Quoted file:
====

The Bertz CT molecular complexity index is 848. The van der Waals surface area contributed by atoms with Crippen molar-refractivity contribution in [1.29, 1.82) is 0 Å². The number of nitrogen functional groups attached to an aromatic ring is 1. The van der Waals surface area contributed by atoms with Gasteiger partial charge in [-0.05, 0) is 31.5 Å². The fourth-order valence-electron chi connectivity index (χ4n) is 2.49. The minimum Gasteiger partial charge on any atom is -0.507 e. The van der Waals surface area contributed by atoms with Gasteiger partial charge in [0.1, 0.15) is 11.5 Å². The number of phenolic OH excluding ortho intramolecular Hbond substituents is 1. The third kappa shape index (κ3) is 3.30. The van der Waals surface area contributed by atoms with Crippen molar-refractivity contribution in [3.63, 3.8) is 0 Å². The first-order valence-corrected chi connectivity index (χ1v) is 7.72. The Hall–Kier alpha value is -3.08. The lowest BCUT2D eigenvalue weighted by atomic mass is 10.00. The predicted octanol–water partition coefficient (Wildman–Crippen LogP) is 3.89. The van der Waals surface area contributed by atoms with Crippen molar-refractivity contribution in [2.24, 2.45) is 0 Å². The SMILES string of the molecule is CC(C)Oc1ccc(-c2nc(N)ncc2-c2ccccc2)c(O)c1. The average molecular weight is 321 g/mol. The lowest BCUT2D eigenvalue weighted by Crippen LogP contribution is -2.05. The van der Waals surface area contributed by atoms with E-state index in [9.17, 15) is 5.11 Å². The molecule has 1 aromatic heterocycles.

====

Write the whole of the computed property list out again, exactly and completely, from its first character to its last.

The Bertz CT molecular complexity index is 848. The van der Waals surface area contributed by atoms with Crippen molar-refractivity contribution in [1.29, 1.82) is 0 Å². The number of nitrogen functional groups attached to an aromatic ring is 1. The van der Waals surface area contributed by atoms with Gasteiger partial charge in [-0.05, 0) is 31.5 Å². The fourth-order valence-electron chi connectivity index (χ4n) is 2.49. The minimum Gasteiger partial charge on any atom is -0.507 e. The van der Waals surface area contributed by atoms with Gasteiger partial charge in [0.1, 0.15) is 11.5 Å². The number of phenolic OH excluding ortho intramolecular Hbond substituents is 1. The third kappa shape index (κ3) is 3.30. The van der Waals surface area contributed by atoms with Crippen molar-refractivity contribution in [3.63, 3.8) is 0 Å². The first-order valence-corrected chi connectivity index (χ1v) is 7.72. The Hall–Kier alpha value is -3.08. The lowest BCUT2D eigenvalue weighted by atomic mass is 10.00. The predicted octanol–water partition coefficient (Wildman–Crippen LogP) is 3.89. The van der Waals surface area contributed by atoms with Crippen molar-refractivity contribution in [2.24, 2.45) is 0 Å². The SMILES string of the molecule is CC(C)Oc1ccc(-c2nc(N)ncc2-c2ccccc2)c(O)c1. The average molecular weight is 321 g/mol. The lowest BCUT2D eigenvalue weighted by Crippen LogP contribution is -2.05. The van der Waals surface area contributed by atoms with E-state index in [9.17, 15) is 5.11 Å². The molecule has 1 aromatic heterocycles.